12 Days of Posts: Day 5 – Service discovery with Consul

We are going to move away from JavaScript for a few days. The last few months I have been making quite a few posts about Docker, Ansible, and Vagrant. The main reason for this is because I recently moved my blog from a Linux server that was setup by hand to some Docker containers that are automatically configured.

In this post I will touch on Consul. Consul is a service discovery tool. Service discovery allows us to uncouple the creation and linking of Docker containers. In my setup I felt that my containers are too dependent on each other and the Docker-compose definition. This makes scaling horizontally very difficult. In addition to this adding new services, like say another web server for proxying is harder than it should be.

This is where Consul comes in. This means that when a container comes up it can query Consul and find all the web servers it needs to know about. The container can also be alerted when a new container is created and react to it.

Unfortunately I do not have any real examples other than you can play around with Consul in Docker with this command.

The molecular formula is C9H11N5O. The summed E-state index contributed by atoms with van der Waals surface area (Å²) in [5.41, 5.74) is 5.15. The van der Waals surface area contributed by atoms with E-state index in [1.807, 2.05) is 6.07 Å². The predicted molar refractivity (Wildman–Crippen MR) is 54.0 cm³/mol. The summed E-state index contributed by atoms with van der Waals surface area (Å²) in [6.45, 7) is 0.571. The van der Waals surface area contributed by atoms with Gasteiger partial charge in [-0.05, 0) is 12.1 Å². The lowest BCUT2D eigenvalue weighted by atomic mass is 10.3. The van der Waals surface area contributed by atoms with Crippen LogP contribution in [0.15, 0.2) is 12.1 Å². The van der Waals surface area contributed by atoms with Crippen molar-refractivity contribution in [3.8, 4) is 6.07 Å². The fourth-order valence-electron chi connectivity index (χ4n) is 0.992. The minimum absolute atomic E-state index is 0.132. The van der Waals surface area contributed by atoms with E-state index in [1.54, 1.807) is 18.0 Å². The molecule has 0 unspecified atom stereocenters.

docker run -d --name=consul --net=host gliderlabs/consul-server -bootstrap

If you cannot tell I am working on some new posts that will deal with Consul and Docker so stay tuned.

12 Days of Posts: Day 4 – using call and apply

We have seen some ways that we can take advantage of JavaScript’s functional roots. This theme will continue for this post as we will look at call and apply.

Call and apply are very similar. Both methods will execute the function, set the this value and pass in parameters. Call does this by having the parameters each explicitly defined while apply takes an array of parameters. Here is an example using our trusty add function and whatIsThis.

function add(x, y){
  return x + y;

function whatIsThis() {

console.log(add.call(undefined, 1, 2));
//returns 3
console.log(add.apply(undefined, [1, 2]));
//returns 3
console.log(whatIsThis.call({prop: 'test'}, null));
//returns Object {prop="test"}
console.log(whatIsThis.apply({prop: 'test'}, null));
//returns Object {prop="test"}

We can see the differences in execution, but the result will be exactly the same.

These examples are arbitrary so let’s build a little less arbitrary example. Let’s imagine that we have a comparing object that has a function to make a comparison. We want to make it so that the comparison function can be changed at a later point in time. We can use apply to make this easy. Here is that example.

var newCompare = function(a,b) {return a>b;}

var comparer = {
  compareFunc: function() {
    return false;
  compare: function compare(a, b) {
    return this.compareFunc.apply(this, [a, b]);

//returns false
comparer.compareFunc = newCompare;
//returns true

The compare function just executes another function. This means that we can change it out whenever we need to. The best part is that the new function does not need to know about the current object as it will all of its context passed to it by apply.